“To reach these long term goals, much still needs to be done across Travel & Tourism and other sectors, but we now have a common understanding and are ever-closer to agreement on the global actions necessary.”
Build, Buy, Or Retrofit? 3 Green Housing Considerations
Green housing is in high demand, but it’s not yet widely available, posing a serious problem: if you want to live an eco-friendly lifestyle, do you invest in building something new and optimize it for sustainability, or do you retrofit a preexisting building?
The big problem when it comes to choosing between these two options is that building a new home creates more waste than retrofitting specific features of an existing home, but it may be more efficient in the long-run. For those concerned with waste and their environmental footprint, the short term and long term impacts of housing are in close competition with each other.
New Construction Options
One reason that new construction is so desired among green living enthusiasts is that it can be built to reflect our highest priorities. Worried about the environmental costs of heating your home? New construction can be built using passive solar design, a strategy that uses natural light and shade to heat or cool the home. Builders can add optimal insulation, build with all sustainable materials, and build exactly to the scale you need.
In fact, scale is a serious concern for new home buyers and builders alike. Individuals interested in green housing will actively avoid building more home than they need – scaling to the square foot matter because that’s more space you need to heat or cool – and this is harder to do when buying. You’re stuck with someone else’s design. In this vein, Missouri S&T’s Nest Home design, which uses recycled shipping containers, combines the tiny home trend with reuse and sustainability.
The Simple Retrofit
From an environmental perspective, there’s an obvious problem with building a new home: it’s an activity of mass consumption. There are already 120 million single-family homes and duplexes in the United States; do we really need more?
Extensive development alone is a good enough reason to intelligently retrofit an existing home rather than building new green structures, but the key is to do so with as little waste as possible. One option for retrofitting older homes is to install new smart home technology that can automate home regulation to reduce energy use.
Real estate agent Roxanne DeBerry sees clients struggle with issues of efficiency on a regular basis. That’s why she recommends tools like the Nest Thermostat, which develops a responsive heating and cooling schedule for the home and can be remotely adjusted via smartphone. Other smart tools for home efficiency include choosing Energy Star appliances and installing water-saving faucets and low-pressure toilets. These small changes add up.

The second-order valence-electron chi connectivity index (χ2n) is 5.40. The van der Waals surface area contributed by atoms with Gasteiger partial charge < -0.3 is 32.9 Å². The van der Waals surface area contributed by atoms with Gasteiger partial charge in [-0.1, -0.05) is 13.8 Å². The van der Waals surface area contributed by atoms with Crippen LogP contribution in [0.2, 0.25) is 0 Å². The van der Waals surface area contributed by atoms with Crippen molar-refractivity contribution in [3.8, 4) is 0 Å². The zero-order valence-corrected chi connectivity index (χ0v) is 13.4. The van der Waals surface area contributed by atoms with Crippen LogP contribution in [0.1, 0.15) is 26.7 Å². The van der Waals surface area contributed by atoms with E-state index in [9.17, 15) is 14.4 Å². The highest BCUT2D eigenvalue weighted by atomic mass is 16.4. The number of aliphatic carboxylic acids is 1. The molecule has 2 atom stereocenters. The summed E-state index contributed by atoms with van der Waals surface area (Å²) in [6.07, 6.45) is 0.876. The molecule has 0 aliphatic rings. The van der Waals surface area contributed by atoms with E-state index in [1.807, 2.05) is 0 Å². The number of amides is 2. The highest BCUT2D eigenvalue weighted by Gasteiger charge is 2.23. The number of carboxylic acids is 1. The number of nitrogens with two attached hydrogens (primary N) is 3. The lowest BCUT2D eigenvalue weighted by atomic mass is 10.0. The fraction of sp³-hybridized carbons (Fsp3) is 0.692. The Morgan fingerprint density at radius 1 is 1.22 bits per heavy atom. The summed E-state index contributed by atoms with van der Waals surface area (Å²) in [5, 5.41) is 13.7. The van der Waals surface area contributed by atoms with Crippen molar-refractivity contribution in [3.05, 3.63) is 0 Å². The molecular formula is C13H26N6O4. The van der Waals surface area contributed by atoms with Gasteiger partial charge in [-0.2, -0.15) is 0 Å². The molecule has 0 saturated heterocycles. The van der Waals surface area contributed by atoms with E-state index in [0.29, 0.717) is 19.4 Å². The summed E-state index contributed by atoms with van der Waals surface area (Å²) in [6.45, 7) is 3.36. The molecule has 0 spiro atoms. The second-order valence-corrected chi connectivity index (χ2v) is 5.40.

Ultimately, the most effective approach to green housing is likely to be aggressive retrofitting of everything from period homes to more recent construction. This will reduce material use where possible and prevent further aggressive land use. And finally, designers, activists, and engineers are coming together to develop such structures.
In the UK, for example, designers are interested in finding ways to adapt period houses for greater sustainability without compromising their aesthetics. Many have added solar panels, increased their insulation levels, and recently they even developed imitation sash triple glazed windows. As some have pointed out, the high cost of heating these homes without such changes will push these homes out of relevance without these changes. This is a way of saving existing structures.
Harvard is also working on retrofitting homes for sustainability. Their HouseZero project is designed for near-zero energy use and zero carbon emissions using geothermal heating and temperature radiant surfaces. The buildings bridge the gap between starting over and putting up with unmanageable heating and cooling bills.
It will take a long time to transition the majority of individuals to energy efficient, green housing but we’re headed in the right direction. What will your next home be like? As long as the answer is sustainable, you’re part of the solution to our chronic overuse – of land, energy, water, and more.
How the Auto Industry is Lowering Emissions
Currently, the automotive industry is undergoing an enormous change in a bid to lower carbon emissions. This has been pushed by the Government and their clean air plans, where they have outlined a plan to ban the sale of petrol and diesel cars by 2040.
Public Health Crisis
It is said that the levels of air pollution lead to 40,000 early deaths in the UK, with London being somewhere that is particularly bad. This has led to the new T-Charge, where heavy polluting cars will pay a new charge on top of the existing congestion charge. Other cities have taken action too, with Oxford recently announcing that they will be banning petrol and diesel cars from the city centre by 2020.
It is clear that the Government is taking action, but what about the auto industry? With the sale of petrol and diesel plummeting and a sharp rise in alternatively fuelled vehicles, it is clear that the industry is taking note and switching focus to green cars. There are now all kinds of fantastic eco-friendly cars available and a type to suit every motorist whether it is a small city car or an SUV.
Of course, it is the cars that are currently on the road that are causing the problem. The used car market is enormous and filled with polluting automobiles, but there are steps that you can take to avoid dangerous automobiles. It is now more important than ever to get vehicle checks carried out through HPI, as these can reveal important information about the automobile’s past and they find that 1 in 3 cars has a hidden secret of some kind. Additionally, they can now perform recall checks to see if the manufacturer has recalled that particular automobile. This allows people to shop confidently and find vehicles that are not doing as much damage to the environment as others.
With the rise in sales of alternatively fuelled vehicles, it is now becoming increasingly more common to see them on UK roads. Public perception has changed drastically in the last few years and this is because of the air pollution crisis, as well as the fact that there are now so many different reasons to switch to electric cars, such as Government grants and no road tax. A similar change in public opinion has happened in the United States, with electric car sales up by 47% in 2017.
The US is leading the way for lowering emissions as they have declined by 758 million metric tons since 2005, which is the largest amount by far with the UK in second with a decline of 170 million metric tons. Whilst it is clear that these two nations are doing a good job, there is still a lot of work that needs to be done in order to improve the air quality and stop so many premature deaths as a result of pollution.
With the Government’s plans, incentives to make the change and a change in public perception, it seems that the electric car revolution is fully underway.